Create a habit out of the act of developing, guitar is the greatest game as its one we’ll never ever finish. I suggest you try sharing this journey, it will help to ensure you maintain the commitment, recently I trialed Facebook live-ing jam sessions and rehearsals, its been challenging allowing others to see songs, pieces or technique which I know aren’t ready to be shown never mind at any sort of standard but this does make you want to improve, and fast! You want to share/post an improved version as soon as you’ve moved it along a little so that everyone can see this better version as quickly as possible. As an approach with links to our sense of vanity it can have a huge impact on our drive, but also more than that, not only does this process create content but it also stimulates responses from those who see it. If the ego can be tamed and this work in progress exposed you’ll be surprised at how inundated with suggestions and support you’ll become. This interactivity is energizing and can heighten the sense of achievement when you do arrive at the desired level, your cohort rooting for you. I’ve also trialed this method with students and have been very impressed with their progress as a result, their bravery for showing willingness to partake fills me with pride. By sharing our lessons and learning activities I can also review my teaching practice and look to identify areas for improvement in my delivery.
As mentioned, measuring your progress is key, being able to see the improvements you are making will have an impact on how motivated you are. Make sure you allow yourself to see the progress and create opportunities in which to do so, as with the sharing or broadcasting method, document your activities in an audio or visual manner and allow time to review what you have captured. Remember to do so with a positive slant, actually look for the ‘improvements’, this term can create a mind frame which is often negative, the need to improve but the desire to and the implementation of methods to start the journey of improving is something that needs to be celebrated. Make sure the activity itself is not too big, like ‘getting really good at guitar’, the definition of what you’re going to do needs to allow you to feel achievement sooner rather than later. With this sweeping thing I’ll start off with like a pentatonic scale utilising only 2 notes per string before building up to the serious stuff and I’ll be recording as I go to watch my contorted concentration face back and cringe as I do so. Be specific about what is getting done, perhaps you could take a look at your practice routine and ask yourself what more can you do, perhaps hunt down an extra ten/twenty/thirty minutes in your day and work in a different manner to usual, changing things up provides fresh stimulation for the mind. Why not try 10 minutes first thing, practice as soon as you wake, then 10 minutes as soon as you come in from your day (work, etc) and ten minutes before bed/sleep. Alongside your main bulk of ‘play’ time this is adding an additional half hour on job, which is going to show quickly. Explore playing in different places/spaces, collaborate with new people/players, get out to jam nights/open mics you’ve never been to before, etc.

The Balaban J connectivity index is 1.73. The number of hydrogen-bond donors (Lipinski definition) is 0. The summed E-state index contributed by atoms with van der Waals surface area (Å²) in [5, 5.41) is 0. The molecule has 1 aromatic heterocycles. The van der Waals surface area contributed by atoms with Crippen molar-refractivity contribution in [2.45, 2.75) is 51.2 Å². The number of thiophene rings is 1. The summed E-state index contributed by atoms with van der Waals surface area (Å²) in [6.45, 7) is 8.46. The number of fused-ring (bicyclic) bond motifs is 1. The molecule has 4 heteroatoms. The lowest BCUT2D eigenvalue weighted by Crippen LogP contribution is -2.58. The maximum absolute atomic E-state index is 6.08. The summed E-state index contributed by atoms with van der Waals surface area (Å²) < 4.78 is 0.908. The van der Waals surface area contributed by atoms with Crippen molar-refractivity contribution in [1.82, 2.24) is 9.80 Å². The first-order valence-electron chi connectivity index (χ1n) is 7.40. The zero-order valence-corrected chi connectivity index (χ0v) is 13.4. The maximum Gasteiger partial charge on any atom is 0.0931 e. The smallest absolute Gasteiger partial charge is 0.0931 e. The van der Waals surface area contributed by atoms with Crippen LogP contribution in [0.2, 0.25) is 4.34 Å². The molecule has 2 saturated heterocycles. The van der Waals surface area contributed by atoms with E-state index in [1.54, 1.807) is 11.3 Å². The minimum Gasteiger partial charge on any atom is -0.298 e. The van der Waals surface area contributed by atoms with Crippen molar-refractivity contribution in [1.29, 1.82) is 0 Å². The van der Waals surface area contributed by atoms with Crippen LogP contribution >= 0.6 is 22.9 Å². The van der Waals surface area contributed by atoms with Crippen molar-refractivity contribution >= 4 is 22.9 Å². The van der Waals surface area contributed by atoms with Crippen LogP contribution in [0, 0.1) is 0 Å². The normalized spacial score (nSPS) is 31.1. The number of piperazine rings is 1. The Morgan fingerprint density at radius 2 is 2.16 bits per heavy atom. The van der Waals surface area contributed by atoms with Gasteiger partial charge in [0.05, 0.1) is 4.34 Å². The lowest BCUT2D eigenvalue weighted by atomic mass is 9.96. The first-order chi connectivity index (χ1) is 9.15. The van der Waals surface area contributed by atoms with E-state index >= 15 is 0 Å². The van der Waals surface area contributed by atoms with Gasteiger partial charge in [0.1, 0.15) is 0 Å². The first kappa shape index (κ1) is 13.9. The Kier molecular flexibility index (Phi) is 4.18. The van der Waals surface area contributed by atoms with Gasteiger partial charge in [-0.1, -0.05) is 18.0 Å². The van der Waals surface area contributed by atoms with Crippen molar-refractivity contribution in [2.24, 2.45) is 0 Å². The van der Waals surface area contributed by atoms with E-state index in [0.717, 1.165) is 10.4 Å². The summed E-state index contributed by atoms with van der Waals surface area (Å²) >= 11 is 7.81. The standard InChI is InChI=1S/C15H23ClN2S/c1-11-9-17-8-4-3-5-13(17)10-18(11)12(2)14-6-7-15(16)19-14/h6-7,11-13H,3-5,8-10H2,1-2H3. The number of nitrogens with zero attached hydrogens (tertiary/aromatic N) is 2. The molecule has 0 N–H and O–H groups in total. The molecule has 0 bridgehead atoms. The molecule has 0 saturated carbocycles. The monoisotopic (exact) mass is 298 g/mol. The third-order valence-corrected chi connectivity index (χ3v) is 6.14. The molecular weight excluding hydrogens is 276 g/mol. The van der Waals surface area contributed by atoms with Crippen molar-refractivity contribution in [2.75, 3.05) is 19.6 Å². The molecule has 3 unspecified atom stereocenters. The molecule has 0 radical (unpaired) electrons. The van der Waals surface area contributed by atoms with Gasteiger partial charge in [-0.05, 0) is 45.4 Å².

Making a resolution; ‘New Year, New You’ or it’s just plain overdue, needs to consider how you will apply the resolution if its going to be successful. Develop your skills by holding yourself accountable for improving in these areas and identify the rewards of doing so, focus on the process involved and target each one to ensure you are progressing. Practice is beautiful.